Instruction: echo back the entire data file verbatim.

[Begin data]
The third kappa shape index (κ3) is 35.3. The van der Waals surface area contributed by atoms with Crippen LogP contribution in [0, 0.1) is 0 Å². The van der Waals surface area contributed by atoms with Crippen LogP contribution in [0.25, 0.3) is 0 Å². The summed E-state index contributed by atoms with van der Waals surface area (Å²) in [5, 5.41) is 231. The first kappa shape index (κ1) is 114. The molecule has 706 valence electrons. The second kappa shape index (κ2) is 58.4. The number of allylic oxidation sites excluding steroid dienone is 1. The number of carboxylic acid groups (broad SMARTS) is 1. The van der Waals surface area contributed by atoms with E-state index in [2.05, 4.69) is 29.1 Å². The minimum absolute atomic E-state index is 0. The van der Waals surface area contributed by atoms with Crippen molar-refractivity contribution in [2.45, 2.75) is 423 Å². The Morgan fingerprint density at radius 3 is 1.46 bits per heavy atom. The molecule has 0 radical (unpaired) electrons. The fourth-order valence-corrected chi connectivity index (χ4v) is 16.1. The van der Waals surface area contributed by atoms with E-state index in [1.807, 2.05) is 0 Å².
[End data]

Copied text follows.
The third kappa shape index (κ3) is 35.3. The van der Waals surface area contributed by atoms with Crippen LogP contribution in [0, 0.1) is 0 Å². The van der Waals surface area contributed by atoms with Crippen LogP contribution in [0.25, 0.3) is 0 Å². The summed E-state index contributed by atoms with van der Waals surface area (Å²) in [5, 5.41) is 231. The first kappa shape index (κ1) is 114. The molecule has 706 valence electrons. The second kappa shape index (κ2) is 58.4. The number of allylic oxidation sites excluding steroid dienone is 1. The number of carboxylic acid groups (broad SMARTS) is 1. The van der Waals surface area contributed by atoms with E-state index in [2.05, 4.69) is 29.1 Å². The minimum absolute atomic E-state index is 0. The van der Waals surface area contributed by atoms with Crippen molar-refractivity contribution in [2.45, 2.75) is 423 Å². The Morgan fingerprint density at radius 3 is 1.46 bits per heavy atom. The molecule has 0 radical (unpaired) electrons. The fourth-order valence-corrected chi connectivity index (χ4v) is 16.1. The van der Waals surface area contributed by atoms with E-state index in [1.807, 2.05) is 0 Å².